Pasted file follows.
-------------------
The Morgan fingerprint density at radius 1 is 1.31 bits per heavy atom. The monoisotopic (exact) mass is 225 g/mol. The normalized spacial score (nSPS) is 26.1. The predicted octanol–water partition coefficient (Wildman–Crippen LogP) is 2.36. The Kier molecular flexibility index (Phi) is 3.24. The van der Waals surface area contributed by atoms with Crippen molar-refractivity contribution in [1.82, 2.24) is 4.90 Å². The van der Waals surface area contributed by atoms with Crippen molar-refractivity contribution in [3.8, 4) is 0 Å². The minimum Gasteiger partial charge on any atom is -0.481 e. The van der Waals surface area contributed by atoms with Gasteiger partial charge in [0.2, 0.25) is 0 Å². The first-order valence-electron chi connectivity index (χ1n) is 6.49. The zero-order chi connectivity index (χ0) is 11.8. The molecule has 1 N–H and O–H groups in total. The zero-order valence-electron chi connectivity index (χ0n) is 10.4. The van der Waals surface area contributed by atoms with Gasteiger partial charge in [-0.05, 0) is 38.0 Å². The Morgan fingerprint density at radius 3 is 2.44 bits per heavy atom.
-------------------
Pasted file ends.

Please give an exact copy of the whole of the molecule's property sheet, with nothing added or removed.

The Morgan fingerprint density at radius 1 is 1.31 bits per heavy atom. The monoisotopic (exact) mass is 225 g/mol. The normalized spacial score (nSPS) is 26.1. The predicted octanol–water partition coefficient (Wildman–Crippen LogP) is 2.36. The Kier molecular flexibility index (Phi) is 3.24. The van der Waals surface area contributed by atoms with Crippen molar-refractivity contribution in [1.82, 2.24) is 4.90 Å². The van der Waals surface area contributed by atoms with Crippen molar-refractivity contribution in [3.8, 4) is 0 Å². The minimum Gasteiger partial charge on any atom is -0.481 e. The van der Waals surface area contributed by atoms with Gasteiger partial charge in [0.2, 0.25) is 0 Å². The first-order valence-electron chi connectivity index (χ1n) is 6.49. The zero-order chi connectivity index (χ0) is 11.8. The molecule has 1 N–H and O–H groups in total. The zero-order valence-electron chi connectivity index (χ0n) is 10.4. The van der Waals surface area contributed by atoms with Gasteiger partial charge in [-0.05, 0) is 38.0 Å². The Morgan fingerprint density at radius 3 is 2.44 bits per heavy atom.